European apparel brands increasingly shifting production out of China

European buyers are now joining US apparel companies in searching for sources that are cheaper and closer than China. This growing shift reflects the changes to global supply chains the US-China trade war is creating and accelerating. A Qima survey indicates that 67% of EU-based businesses have already started sourcing from other countries this year or plan to do it in the near future.

Many apparel companies are already moving or considering moving parts of their production out of China, as the trade war between the US and China creates and accelerates changes to the global apparel supply chains. Since the start of the trade war, the average retail price of clothing manufactured in China and exported to the US has almost tripled, going from $25.7 per unit in 2018 to $69.5 per unit in 2019. This is in addition to rising labour costs in China over the past several years. The movement to pull out of China is mostly led by US companies, but European buyers are also increasingly looking for cheaper or geographically closer sources. A Qima survey estimates that 67% of EU-based businesses have already started sourcing from new countries this year or have plans to do so in the near future.

As the trade war reduces price competitiveness of the Chinese production, it opens opportunities for other countries and regions to step in, particularly those in South Asia. German sportswear manufacturer Puma, which makes a third of its products in China, announced last year that it will likely shift production to Bangladesh, Cambodia and Vietnam as a result of the US-China tariff war. Nearshoring is also growing increasingly important for European apparel and textile companies. In this context, Turkey, Romania, Portugal and North African countries have been recording strong order and production growth. Some designer clothing brands have been even moving some of their production home to increase control over supply chains. Britain’s Burberry and Germany’s Hugo Boss, for example, are trying to capitalise on the Made in England and Made in Germany labels to drive luxury sales.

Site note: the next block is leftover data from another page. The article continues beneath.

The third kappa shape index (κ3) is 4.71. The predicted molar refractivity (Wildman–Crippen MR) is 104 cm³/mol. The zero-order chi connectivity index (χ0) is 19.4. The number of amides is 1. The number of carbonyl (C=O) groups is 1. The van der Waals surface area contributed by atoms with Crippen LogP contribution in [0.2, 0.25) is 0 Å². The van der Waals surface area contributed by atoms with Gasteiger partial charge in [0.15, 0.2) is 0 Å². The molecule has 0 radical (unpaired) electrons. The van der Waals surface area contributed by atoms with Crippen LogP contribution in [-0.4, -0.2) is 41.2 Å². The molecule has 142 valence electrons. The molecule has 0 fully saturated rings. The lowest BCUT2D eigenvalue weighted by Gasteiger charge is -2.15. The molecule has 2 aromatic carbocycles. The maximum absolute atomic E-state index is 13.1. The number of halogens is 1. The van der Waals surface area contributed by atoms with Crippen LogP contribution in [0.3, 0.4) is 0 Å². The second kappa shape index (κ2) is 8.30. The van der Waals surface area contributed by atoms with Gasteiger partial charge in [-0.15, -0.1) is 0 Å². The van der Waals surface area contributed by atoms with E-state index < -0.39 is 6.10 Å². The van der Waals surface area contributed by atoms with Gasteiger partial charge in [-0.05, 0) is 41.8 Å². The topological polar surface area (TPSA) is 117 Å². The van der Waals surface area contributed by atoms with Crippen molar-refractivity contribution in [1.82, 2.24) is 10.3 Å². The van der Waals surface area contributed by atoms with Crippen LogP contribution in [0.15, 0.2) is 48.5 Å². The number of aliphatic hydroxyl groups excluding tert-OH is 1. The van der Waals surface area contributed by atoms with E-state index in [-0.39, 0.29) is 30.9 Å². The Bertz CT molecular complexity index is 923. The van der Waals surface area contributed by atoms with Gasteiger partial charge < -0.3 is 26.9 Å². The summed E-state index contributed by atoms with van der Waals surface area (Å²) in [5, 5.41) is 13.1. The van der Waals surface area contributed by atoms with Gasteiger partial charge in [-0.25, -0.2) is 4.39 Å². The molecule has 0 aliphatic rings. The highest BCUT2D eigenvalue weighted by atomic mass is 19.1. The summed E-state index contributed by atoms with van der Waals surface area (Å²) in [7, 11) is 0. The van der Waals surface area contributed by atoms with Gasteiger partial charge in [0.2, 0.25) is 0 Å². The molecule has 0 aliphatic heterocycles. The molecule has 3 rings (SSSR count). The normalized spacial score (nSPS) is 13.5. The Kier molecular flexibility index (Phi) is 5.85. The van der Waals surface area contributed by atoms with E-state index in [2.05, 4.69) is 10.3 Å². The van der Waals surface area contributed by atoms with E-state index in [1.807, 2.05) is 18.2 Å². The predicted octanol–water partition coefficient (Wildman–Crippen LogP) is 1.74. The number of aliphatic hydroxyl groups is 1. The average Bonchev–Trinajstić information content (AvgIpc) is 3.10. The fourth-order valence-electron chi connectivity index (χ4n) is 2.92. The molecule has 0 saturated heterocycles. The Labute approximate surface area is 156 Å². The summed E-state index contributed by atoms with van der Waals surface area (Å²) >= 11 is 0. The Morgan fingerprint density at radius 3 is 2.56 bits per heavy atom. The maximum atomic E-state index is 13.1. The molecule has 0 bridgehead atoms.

Sourcing problem higher-value apparel

Sourcing high-value apparel, however, presents a particular difficulty. While basic apparel production can be relatively easy to move to lower-cost locations, higher-value clothing requires higher specialisation and quality assurance. China became strongly specialised in manufacturing high-value items such as outerwear and accessories over the years. Other countries which are not as advanced in the value chain cannot currently compete with China in quality and quantity, often creating risks for buyers in relation to product quality and factory safety. In the high-value segment, China still offers a good balance of cost, reliability, speed to market and low risk of non-compliance. As the trade war with the US continues to shift conditions in China and elsewhere, expect brands to employ creative strategies to balance their sourcing requirements.

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This news article has been written for CBI by M-Brain.

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